Danielle Nimmons is a National Institute for Health Research (NIHR) In-Practice Fellow at UCL. @DanielleNimmons
Jennifer Pigott is a Clinical Research Fellow at UCL. @JenSPigott
Wesley Dowridge is a Patient and Public Involvement member.
Della Ogunleye is an Expert by Experience member.
Kate Walters is Professor of Primary Care & Epidemiology at UCL.
Nathan Davies is an Associate Professor of Ageing and Applied Health Research at UCL. @NathanDavies50
It is well recognised that research should be inclusive, and the NIHR recently published guidance on patient and public involvement (PPI) diversity in research.1 However, in practice there is little guidance outlining how to go about including people from under-represented groups. It can be challenging to achieve and we appreciate this has been an issue for researchers. In this article we reflect on our own experiences of recruiting PPI members from under-represented groups for our research projects with tips (from the views of clinicians, researchers and public members) on how to promote PPI diversity, specifically those from ethnic minority backgrounds or with cognitive impairment.
PPI members tend to be white, middle-class and retired.
During the pandemic we conducted interviews with people with Parkinson’s from under-represented groups, to explore their experiences of using digital health to self-manage symptoms. Under-represented groups included those from an ethnic minority background or those who had sensory, physical or cognitive impairment. It is recognised that PPI members tend to be white, middle-class and retired.2 It was therefore not surprising that we found it challenging to recruit PPI members from ethnic minority backgrounds and those with cognitive or sensory impairment. This was for several reasons, including our own lack of confidence in asking potential PPI members to join our research team, due to fear of ‘saying the wrong thing’, causing offence or suspicion. Under-represented groups traditionally encounter more barriers and engage less in healthcare,3 we therefore did not identify many people from these backgrounds with whom to discuss PPI opportunities.
We recruited seven PPI members via different routes, three were from an ethnic minority background, two were carers for a relative with Parkinson’s dementia and three were people with cognitive impairment (two with a formal diagnosis of dementia). Our PPI members were recruited via different methods, including a Parkinson’s UK support group and our department’s Expert by Experience group, a network of public members who are provided with opportunities to contribute to research. Some were also recruited via hospital clinics, demonstrating how building on existing relationships can lead to trust, which is helpful when approaching people from under-represented groups to join research studies as PPI members, increasing diversity within research teams.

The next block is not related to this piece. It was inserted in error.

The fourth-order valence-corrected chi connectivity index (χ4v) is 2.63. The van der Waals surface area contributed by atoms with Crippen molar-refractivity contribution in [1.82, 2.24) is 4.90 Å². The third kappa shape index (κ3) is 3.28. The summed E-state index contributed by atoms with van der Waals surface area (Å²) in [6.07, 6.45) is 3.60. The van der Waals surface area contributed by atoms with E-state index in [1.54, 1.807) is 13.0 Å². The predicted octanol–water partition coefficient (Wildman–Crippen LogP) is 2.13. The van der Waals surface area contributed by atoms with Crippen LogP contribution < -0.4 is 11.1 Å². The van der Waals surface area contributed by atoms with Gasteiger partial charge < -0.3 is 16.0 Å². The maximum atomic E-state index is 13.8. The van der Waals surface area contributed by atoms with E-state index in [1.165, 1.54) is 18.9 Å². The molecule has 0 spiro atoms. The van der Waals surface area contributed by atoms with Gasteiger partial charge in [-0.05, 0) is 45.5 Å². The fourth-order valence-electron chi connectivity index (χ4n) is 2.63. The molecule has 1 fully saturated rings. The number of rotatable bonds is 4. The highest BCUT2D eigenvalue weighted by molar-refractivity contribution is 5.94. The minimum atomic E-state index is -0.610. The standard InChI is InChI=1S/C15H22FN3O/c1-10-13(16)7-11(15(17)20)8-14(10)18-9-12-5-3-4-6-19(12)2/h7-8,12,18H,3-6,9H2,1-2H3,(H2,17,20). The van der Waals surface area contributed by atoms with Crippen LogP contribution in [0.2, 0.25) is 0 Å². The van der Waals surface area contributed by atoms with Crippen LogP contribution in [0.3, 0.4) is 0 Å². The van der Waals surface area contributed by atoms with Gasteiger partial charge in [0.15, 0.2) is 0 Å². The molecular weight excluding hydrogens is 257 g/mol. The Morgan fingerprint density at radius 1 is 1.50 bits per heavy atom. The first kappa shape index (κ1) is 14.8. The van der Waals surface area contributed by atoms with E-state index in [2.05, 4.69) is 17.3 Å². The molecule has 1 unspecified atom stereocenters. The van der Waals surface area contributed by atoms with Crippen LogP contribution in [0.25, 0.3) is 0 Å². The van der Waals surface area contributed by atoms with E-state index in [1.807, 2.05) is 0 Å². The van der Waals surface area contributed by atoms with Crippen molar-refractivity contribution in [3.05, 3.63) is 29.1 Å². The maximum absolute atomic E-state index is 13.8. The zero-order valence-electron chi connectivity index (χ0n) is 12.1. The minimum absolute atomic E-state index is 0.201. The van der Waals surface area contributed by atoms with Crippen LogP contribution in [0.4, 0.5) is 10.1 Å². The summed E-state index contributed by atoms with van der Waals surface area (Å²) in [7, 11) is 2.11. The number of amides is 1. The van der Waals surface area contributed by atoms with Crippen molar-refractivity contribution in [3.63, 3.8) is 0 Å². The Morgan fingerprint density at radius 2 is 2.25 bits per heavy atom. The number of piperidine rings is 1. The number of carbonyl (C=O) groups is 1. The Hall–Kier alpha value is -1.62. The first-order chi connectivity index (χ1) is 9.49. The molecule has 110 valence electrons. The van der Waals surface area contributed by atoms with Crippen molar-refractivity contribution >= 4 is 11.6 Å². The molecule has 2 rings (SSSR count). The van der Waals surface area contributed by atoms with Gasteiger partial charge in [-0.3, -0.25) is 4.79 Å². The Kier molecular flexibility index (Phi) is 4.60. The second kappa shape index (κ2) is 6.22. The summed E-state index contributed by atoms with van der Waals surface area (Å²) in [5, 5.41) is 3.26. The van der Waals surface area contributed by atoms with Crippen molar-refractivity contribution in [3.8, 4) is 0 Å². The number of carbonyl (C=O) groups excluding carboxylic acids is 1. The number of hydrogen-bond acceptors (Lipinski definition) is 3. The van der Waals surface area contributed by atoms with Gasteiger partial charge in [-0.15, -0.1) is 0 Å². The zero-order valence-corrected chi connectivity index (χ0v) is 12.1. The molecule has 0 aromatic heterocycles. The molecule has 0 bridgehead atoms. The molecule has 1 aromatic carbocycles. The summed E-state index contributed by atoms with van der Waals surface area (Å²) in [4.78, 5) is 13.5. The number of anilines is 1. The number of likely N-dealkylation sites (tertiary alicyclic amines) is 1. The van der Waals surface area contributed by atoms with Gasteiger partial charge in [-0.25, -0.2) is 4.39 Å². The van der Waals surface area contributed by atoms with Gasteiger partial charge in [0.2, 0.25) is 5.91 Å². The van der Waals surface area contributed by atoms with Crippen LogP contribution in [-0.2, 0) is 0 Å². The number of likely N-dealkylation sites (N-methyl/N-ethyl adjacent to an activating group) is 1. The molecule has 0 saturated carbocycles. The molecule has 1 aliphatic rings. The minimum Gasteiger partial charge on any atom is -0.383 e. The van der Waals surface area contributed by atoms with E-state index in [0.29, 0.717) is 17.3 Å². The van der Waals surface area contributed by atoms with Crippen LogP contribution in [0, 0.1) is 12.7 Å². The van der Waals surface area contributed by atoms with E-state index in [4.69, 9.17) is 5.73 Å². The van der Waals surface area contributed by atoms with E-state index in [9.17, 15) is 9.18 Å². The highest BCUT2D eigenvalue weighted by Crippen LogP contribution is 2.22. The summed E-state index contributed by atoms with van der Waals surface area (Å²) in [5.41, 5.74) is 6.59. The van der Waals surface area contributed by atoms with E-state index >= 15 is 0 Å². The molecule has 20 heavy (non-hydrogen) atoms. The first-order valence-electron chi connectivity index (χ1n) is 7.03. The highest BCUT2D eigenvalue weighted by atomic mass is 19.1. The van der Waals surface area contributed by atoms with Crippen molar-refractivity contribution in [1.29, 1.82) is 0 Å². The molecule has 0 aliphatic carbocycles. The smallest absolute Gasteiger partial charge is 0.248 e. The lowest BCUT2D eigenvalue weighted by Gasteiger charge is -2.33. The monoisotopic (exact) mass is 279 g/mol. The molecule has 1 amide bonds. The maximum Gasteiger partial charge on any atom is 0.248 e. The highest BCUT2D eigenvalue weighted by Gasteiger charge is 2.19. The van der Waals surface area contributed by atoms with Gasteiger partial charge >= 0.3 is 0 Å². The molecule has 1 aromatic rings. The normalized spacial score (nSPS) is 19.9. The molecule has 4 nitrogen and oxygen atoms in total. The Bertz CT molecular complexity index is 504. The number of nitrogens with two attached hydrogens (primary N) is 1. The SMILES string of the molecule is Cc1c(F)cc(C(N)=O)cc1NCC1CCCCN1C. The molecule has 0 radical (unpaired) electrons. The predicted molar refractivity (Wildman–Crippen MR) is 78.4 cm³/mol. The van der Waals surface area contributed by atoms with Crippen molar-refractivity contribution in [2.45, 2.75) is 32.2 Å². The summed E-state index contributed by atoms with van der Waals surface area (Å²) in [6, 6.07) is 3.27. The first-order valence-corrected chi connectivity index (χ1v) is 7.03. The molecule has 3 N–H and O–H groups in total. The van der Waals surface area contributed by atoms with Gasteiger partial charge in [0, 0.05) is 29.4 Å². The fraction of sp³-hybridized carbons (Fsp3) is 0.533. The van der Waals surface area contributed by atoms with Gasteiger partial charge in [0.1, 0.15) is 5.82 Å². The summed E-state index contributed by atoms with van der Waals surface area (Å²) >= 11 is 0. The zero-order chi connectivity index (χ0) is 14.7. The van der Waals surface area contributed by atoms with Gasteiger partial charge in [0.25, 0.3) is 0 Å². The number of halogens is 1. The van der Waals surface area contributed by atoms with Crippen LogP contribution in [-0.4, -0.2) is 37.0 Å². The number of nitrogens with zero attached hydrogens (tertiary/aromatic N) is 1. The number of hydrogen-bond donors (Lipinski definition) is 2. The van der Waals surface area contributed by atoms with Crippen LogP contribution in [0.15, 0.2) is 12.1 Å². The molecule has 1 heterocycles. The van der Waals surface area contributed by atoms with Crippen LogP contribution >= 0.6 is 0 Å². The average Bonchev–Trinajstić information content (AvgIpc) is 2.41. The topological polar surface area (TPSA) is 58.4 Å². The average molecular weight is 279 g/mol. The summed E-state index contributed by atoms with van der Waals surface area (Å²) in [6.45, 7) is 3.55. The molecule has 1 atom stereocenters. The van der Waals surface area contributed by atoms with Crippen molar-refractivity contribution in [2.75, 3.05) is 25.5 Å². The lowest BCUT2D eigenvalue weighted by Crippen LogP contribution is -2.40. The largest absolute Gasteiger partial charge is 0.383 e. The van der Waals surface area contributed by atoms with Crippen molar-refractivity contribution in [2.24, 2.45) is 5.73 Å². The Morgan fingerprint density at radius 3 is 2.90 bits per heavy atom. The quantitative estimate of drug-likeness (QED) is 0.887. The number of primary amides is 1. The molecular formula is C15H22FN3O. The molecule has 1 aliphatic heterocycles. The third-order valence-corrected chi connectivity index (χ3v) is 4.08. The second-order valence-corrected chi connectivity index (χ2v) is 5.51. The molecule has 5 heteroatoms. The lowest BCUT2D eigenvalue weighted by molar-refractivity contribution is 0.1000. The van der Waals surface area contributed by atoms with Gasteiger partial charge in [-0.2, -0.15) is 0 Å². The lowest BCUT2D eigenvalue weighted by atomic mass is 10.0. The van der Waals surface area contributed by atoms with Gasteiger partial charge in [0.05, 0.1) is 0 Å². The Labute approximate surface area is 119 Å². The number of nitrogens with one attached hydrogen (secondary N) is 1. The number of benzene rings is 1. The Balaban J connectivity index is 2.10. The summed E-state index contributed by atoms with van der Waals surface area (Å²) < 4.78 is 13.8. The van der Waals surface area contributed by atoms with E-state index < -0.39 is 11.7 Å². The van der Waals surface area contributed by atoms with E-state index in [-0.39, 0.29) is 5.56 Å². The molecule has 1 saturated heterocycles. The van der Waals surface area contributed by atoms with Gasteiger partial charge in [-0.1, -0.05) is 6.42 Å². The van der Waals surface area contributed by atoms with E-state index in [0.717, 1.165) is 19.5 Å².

Our PPI members contributed to topic guides and phrasing of questions ….. ensuring they were appropriately worded.
Our PPI members contributed to topic guides and phrasing of questions, which was particularly helpful for questions around race and culture, ensuring they were appropriately worded (and did not offend). We also piloted these questions with them, improving our confidence in asking sensitive questions, such as ‘Do you feel your background affects how you were treated by healthcare professionals?’
We held analysis meetings, where we presented and discussed initial research findings with them, which resulted in a ‘quality check’, ensured our results were in line with PPI members’ own experiences. It was important for us as researchers to hear and understand how clinical conditions are perceived within different cultures for optimal clinical care and for recruitment to studies, from the perspectives of people with lived experiences.
Suggestions for greater PPI diversity
From our experiences, we believe the following can be done to help improve public involvement diversity within research, in particular for those from ethnic minority backgrounds or with cognitive impairment:
1. Recruit PPI members using different methods and target specific populations to improve diversity. For example, through places of worship or advertising in newspapers tailored to ethnic minorities, such as The Voice.
2. Build on trusted relationships in clinical practice, for example, clinical academics may already have trust with patients, this will make it easier to discuss PPI opportunities.
3. Ensure PPI diversity isn’t a ‘tick box’ exercise and be clear on how public members can contribute to research projects from the start. Show how involvement can benefit them, research and the wider community.
4. Researchers who are recruiting ethnic minorities or those with cognitive impairment for PPI roles may benefit from guidance/training from others in their department on how to approach the conversation, as for example, some people find it difficult to talk about race. People generally welcome these discussions, which can improve confidence and result in more open conversations.
We hope that by raising awareness and sharing these experiences, improvements can be made more widely to increase public involvement diversity in research.
- NIHR. Being inclusive in public involvement in health and care research [Internet]. 2021 [cited 21 September 2021]. Available from: https://www.nihr.ac.uk/documents/being-inclusive-in-public-involvement-in-health-and-care-research/27365
- Turk A, Boylan A, Locock L. [Internet]. Oxfordbrc.nihr.ac.uk. 2021 [cited 21 September 2021]. Available from: https://oxfordbrc.nihr.ac.uk/wp-content/uploads/2017/03/A-Researchers-Guide-to-PPI.pdf
- Szczepura A. Access to health care for ethnic minority populations. Postgrad Med J. 2005;81(953):141-147. doi:10.1136/pgmj.2004.026237